So for the next time, when your brand ever claims a “differentiation”, try to push it to a “product enthusiasm” level. If a yoghurt brand is really healthy, would it pass the test of the the extreme health gurus or athletes? If a bank is really safe, would it pass a test of a high-level group of hackers and thieves. Or if you position yourself as an expert in your industry, what at great length would you do to show that you have an excessively strict standard?

Build the Brand from and before the Product, not around the Product

Many people think building a brand is pretty much about building the image around a product. I think otherwise. Building a great brand starts from building a great product. And I strongly believe that a great and sustainable brand is determined mostly by the product itself: its performance, design, its specific attributes. The product, or the real performance is what lasts after consumers experience it. The brand in consumers’ mind is only complete after people have experienced it, not before.

The implication is that brand thinking must better be born before the product itself. Thus the job should not be left alone for the R&Ds or the Marketing team, but the whole team to input their own POVs of how to great exceptional product that people desire for.

Durex Poppin- Case study

Durex Poppin Case study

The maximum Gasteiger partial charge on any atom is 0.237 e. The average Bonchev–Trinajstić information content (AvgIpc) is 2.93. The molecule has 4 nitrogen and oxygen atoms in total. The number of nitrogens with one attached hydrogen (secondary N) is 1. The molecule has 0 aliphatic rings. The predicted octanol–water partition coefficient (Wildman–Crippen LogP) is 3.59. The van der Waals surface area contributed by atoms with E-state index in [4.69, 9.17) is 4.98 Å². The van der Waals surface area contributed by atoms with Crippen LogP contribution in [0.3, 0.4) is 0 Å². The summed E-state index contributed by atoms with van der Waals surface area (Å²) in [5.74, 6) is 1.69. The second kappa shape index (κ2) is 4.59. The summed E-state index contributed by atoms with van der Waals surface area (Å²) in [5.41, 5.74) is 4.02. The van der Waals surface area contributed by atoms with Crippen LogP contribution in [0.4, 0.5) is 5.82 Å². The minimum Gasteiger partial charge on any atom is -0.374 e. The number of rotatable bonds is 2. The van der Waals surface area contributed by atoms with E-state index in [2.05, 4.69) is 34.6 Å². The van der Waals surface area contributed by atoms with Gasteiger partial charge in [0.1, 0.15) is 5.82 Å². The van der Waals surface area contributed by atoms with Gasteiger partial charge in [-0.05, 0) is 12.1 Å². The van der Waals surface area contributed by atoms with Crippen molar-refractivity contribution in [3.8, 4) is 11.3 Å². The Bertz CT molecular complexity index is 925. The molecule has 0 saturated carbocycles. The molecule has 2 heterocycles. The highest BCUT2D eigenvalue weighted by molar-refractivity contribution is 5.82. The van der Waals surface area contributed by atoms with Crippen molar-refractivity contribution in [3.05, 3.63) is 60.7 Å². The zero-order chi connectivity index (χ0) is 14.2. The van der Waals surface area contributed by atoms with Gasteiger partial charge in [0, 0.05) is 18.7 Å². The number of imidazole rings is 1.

A very smart campaign that bases on the inseparable relationship between the Gen Z and their phones to solve the embarrassment of carrying condoms in the wallets. Clear problem definition and impressive creative solution!

What did the Silicon Valley disruptors teach us about doing business in the 21st century?

Whereas the twentieth century was dominated by “closed-network” companies, the twenty-first century was disrupted and lead by “open-network” models.

In the past, corporations tried to expand by growing the biggest possible closed networks: taking over the supply chain as much as possible. Or in other words, following the monolithic, closed networks. They figured out that the transaction costs of finding vendors, negotiating contracts and making sure the work gets done right are high, and the best route to cut those costs was to bring them in-house.

However, things have changed in the 21st century, as Don Tapscott put it in Wikinomics:

the Internet has caused transaction costs to plunge so steeply that it has become much more useful to read Coase’s law, in effect, backward: Nowadays, firms should shrink until the cost of performing a transaction internally no longer exceeds the cost of performing it externally.

Don Tapscott

For the 21st century, when we mention “outsourcing”, it doesn’t just mean cutting costs, but to create significantly better products. Looking at the open-network models of well-known disruptors: Kickstarter, Uber, Airbnb, Netflix, Spotify. They are NOT growing by trying to take over the supply chain. Instead, they try to build an open-network platform, which is so great that the partners crave to enter their network.

This leads to a crucial lesson for business in the 21st century: build specialized open-network platform. There is no better time to go specialized. As Jim Collins put it in his “Good to Great” book the “Hedgehog Concept”. He found that among the firms he analyzed, the great ones were all hedgehogs, not foxes, borrowing from a Greek poet’s word “The fox knows many things but the hedgehog knows one big thing”.

Google focused on one big thing: being great at search (The Google guys defined “great” as: speed, accuracy, ease of use, comprehensiveness and freshness). Uber focused on one big thing: being great at transportation (cheap, available, safe, fast). Airbnb focused on one big thing: being great at providing places to stay when traveling (cheap, variety of choices and local).